Since the start of the pandemic, one of the main concerns for business owners is the number of variables, and the unknown affecting their future strategy. With all the current ‘noise’ coming from customers, staff and the press, it’s important to cut through it and focus on the reliable sources of information; and use this information to take definitive actions to support your business to return to normalised trading as quickly as possible.
Price Bailey continue to work hard to keep up to date so that our teams are on hand to guide business owners through the array of initiatives. Below is an overview of the aid and initiatives available to business owners. Many of the brief descriptions have a link to a fuller article.
Last updated in the afternoon of 31 July 2020.
An overview of support and options
The Chancellor, Bank of England, British Business Bank and HMRC have created a combination of options for Companies requiring support. In simple terms, the new tools that business owners may be able to use are a combination of the following.
Bridging the gap – cash flow
Due to the volume of applications for funding being seen by the lenders, being prepared before approaching them for lending is important. You can listen to our podcasts How to prepare your business and approach your lender for a loan during COVID-19 or alternatively read our accompanying blog that provides top tips and things to consider as well as a live example.
Whilst these schemes are a relief to many, in our daily conversations with clients, we are observing three gaps. Firstly, in the middle of these two schemes, specifically amongst mid-sized businesses who are too large for CBILS and too small for CCFF; whilst the new Large Business scheme may fill the void, we are awaiting details that are to be released later in April 2020. Secondly, amongst those with structurally high levels of existing debt. Thirdly, pre-profit businesses who may struggle to access CBILS and for whom the normal ‘start up’ loan support is not sufficient and also where the shareholder base are not able to deploy further equity funding. We want clients in these three groups to know they are not alone and that we will continue to explore options for them and update this page.
Coronavirus Business Interruption Loan Scheme (CBILS)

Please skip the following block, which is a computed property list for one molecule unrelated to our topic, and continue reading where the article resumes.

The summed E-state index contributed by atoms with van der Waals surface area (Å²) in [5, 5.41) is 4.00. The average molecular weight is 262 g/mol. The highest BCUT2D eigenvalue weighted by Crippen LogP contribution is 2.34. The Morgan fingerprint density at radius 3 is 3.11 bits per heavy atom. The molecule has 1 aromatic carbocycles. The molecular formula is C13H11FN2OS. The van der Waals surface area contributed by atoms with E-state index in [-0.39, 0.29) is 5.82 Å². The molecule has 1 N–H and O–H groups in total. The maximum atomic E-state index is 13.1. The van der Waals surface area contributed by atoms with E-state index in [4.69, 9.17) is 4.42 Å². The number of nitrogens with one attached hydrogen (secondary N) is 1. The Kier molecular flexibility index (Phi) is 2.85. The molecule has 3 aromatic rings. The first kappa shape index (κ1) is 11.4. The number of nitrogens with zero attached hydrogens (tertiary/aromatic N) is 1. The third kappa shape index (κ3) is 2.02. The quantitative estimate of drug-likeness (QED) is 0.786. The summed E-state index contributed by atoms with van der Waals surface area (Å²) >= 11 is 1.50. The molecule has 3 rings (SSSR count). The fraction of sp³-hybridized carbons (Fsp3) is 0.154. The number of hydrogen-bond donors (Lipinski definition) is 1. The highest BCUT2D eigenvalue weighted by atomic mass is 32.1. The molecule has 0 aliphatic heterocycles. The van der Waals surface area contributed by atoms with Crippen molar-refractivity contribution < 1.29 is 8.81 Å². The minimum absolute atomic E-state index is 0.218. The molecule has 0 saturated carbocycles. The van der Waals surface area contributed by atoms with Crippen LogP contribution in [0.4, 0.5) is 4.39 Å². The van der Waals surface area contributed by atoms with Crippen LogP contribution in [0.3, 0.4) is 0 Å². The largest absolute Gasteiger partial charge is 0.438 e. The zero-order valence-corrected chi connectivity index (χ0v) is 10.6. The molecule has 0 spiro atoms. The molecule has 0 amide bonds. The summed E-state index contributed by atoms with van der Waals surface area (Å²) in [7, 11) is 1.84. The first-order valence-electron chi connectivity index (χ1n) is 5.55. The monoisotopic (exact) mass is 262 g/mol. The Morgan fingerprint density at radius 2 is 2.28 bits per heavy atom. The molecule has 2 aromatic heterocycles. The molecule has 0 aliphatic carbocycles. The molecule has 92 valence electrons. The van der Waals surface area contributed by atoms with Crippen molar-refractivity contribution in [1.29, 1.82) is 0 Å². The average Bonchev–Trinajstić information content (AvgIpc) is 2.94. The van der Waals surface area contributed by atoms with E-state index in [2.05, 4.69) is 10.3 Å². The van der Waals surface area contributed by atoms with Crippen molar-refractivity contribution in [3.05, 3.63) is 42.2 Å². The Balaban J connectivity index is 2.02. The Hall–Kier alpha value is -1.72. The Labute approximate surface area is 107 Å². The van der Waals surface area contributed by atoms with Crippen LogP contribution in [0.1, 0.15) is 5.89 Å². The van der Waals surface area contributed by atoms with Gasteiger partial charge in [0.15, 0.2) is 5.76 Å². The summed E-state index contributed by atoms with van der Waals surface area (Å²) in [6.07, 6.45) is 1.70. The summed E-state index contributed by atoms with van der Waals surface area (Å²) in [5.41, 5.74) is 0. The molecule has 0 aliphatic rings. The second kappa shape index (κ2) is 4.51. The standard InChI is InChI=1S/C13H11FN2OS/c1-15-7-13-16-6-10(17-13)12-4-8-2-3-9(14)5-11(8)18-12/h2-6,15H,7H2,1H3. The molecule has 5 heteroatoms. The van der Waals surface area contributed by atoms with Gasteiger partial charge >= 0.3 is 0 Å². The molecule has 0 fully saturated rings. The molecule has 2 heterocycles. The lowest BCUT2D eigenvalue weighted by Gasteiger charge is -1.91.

For further information on this initiative, read our detailed article here or contact Simon Blake, who leads our Strategic Corporate Finance team.
At the close of business 26 July, 57,234 CBILS loans had been approved by the 105 lenders accredited by the British Business Bank (BBB). This is a further increase of 1,560 in a week and brings the total lent to £12.65b. 49% of applications continue to be approved, but this is down compared to previous months.
CBILS offers loans of up to £5m, where 80% of the facility is secured by the Government to provide comfort to the lenders. The loans can be taken over a maximum of 6 years with fees and interest being paid for by the Government for the first 12 months. Most lenders are allowing 12-month capital payment holidays from the start of the loan, so there is no repayment due till month 13.
Businesses applying for a CBILS loan will need to prove that they had a viable business that could repay the borrowing prior to COVID-19. The monies borrowed will be expected to support the business through the difficult time caused by the pandemic.
Bounce Back Loan Scheme (BBLS)
At close of business 26 July, 1.113m BBLS loans had been approved, an increase of nearly 30k in the last week. This totals £33.68bn an increase of £0.89bn in the last week. These numbers continue to grow although at a slower pace than previous weeks. Overall 82.5% of BBLS loans have been approved.
The Government recognised there was a need for businesses that were struggling to access the CBILS loan scheme. On 27 April the Chancellor announced that he would establish the Bounce Back Loan Scheme to help small and medium-sized businesses borrow between £2,000 and £50,000.